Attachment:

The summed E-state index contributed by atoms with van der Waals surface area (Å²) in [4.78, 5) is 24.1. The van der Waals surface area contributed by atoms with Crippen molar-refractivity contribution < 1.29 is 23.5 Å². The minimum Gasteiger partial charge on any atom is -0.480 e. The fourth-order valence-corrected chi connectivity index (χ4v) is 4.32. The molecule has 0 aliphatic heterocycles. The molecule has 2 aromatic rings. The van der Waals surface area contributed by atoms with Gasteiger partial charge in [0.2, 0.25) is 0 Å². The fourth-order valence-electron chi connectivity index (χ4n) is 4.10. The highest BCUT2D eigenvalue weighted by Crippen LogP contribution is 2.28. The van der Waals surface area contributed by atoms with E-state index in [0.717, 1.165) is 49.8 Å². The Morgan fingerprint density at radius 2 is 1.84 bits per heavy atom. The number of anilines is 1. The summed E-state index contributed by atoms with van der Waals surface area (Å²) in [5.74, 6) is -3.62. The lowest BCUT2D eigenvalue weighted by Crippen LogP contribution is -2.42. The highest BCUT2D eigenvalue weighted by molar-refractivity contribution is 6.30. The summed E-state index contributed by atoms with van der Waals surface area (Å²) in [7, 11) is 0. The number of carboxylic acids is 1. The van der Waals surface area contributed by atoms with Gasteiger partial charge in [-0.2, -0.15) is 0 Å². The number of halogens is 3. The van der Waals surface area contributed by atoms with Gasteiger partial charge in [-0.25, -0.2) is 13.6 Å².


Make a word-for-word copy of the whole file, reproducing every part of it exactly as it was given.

The summed E-state index contributed by atoms with van der Waals surface area (Å²) in [4.78, 5) is 24.1. The van der Waals surface area contributed by atoms with Crippen molar-refractivity contribution < 1.29 is 23.5 Å². The minimum Gasteiger partial charge on any atom is -0.480 e. The fourth-order valence-corrected chi connectivity index (χ4v) is 4.32. The molecule has 0 aliphatic heterocycles. The molecule has 2 aromatic rings. The van der Waals surface area contributed by atoms with Gasteiger partial charge in [0.2, 0.25) is 0 Å². The fourth-order valence-electron chi connectivity index (χ4n) is 4.10. The highest BCUT2D eigenvalue weighted by Crippen LogP contribution is 2.28. The van der Waals surface area contributed by atoms with E-state index in [0.717, 1.165) is 49.8 Å². The Morgan fingerprint density at radius 2 is 1.84 bits per heavy atom. The number of anilines is 1. The summed E-state index contributed by atoms with van der Waals surface area (Å²) in [5.74, 6) is -3.62. The lowest BCUT2D eigenvalue weighted by Crippen LogP contribution is -2.42. The highest BCUT2D eigenvalue weighted by molar-refractivity contribution is 6.30. The summed E-state index contributed by atoms with van der Waals surface area (Å²) in [7, 11) is 0. The number of carboxylic acids is 1. The van der Waals surface area contributed by atoms with Gasteiger partial charge in [-0.2, -0.15) is 0 Å². The number of halogens is 3. The van der Waals surface area contributed by atoms with Gasteiger partial charge in [-0.25, -0.2) is 13.6 Å².